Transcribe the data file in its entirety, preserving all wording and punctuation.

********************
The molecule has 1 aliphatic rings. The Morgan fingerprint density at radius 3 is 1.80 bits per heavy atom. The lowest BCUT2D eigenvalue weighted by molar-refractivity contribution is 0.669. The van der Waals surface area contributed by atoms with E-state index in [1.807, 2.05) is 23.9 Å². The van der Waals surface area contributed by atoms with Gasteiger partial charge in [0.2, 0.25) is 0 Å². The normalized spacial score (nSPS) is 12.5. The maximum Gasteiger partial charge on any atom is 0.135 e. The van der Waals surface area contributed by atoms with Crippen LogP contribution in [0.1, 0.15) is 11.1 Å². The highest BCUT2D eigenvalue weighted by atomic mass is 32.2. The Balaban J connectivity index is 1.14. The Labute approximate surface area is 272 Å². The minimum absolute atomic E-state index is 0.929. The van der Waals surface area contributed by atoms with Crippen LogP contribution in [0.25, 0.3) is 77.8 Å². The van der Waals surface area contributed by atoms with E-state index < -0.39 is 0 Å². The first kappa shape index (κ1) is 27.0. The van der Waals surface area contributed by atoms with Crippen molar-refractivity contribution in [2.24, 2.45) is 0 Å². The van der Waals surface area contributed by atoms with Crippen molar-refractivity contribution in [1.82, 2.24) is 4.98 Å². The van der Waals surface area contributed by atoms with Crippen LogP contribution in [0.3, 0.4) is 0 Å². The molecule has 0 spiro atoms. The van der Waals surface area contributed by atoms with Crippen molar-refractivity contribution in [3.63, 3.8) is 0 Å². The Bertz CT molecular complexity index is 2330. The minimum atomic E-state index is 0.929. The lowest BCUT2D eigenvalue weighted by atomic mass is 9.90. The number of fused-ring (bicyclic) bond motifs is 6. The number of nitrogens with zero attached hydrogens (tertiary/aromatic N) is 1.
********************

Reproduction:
The molecule has 1 aliphatic rings. The Morgan fingerprint density at radius 3 is 1.80 bits per heavy atom. The lowest BCUT2D eigenvalue weighted by molar-refractivity contribution is 0.669. The van der Waals surface area contributed by atoms with E-state index in [1.807, 2.05) is 23.9 Å². The van der Waals surface area contributed by atoms with Gasteiger partial charge in [0.2, 0.25) is 0 Å². The normalized spacial score (nSPS) is 12.5. The maximum Gasteiger partial charge on any atom is 0.135 e. The van der Waals surface area contributed by atoms with Crippen LogP contribution in [0.1, 0.15) is 11.1 Å². The highest BCUT2D eigenvalue weighted by atomic mass is 32.2. The Balaban J connectivity index is 1.14. The Labute approximate surface area is 272 Å². The minimum absolute atomic E-state index is 0.929. The van der Waals surface area contributed by atoms with Crippen LogP contribution in [0.25, 0.3) is 77.8 Å². The van der Waals surface area contributed by atoms with E-state index < -0.39 is 0 Å². The first kappa shape index (κ1) is 27.0. The van der Waals surface area contributed by atoms with Crippen molar-refractivity contribution in [2.24, 2.45) is 0 Å². The van der Waals surface area contributed by atoms with Crippen molar-refractivity contribution in [1.82, 2.24) is 4.98 Å². The van der Waals surface area contributed by atoms with Crippen LogP contribution in [0.3, 0.4) is 0 Å². The molecule has 0 spiro atoms. The van der Waals surface area contributed by atoms with Crippen molar-refractivity contribution in [3.63, 3.8) is 0 Å². The Bertz CT molecular complexity index is 2330. The minimum atomic E-state index is 0.929. The lowest BCUT2D eigenvalue weighted by atomic mass is 9.90. The number of fused-ring (bicyclic) bond motifs is 6. The number of nitrogens with zero attached hydrogens (tertiary/aromatic N) is 1.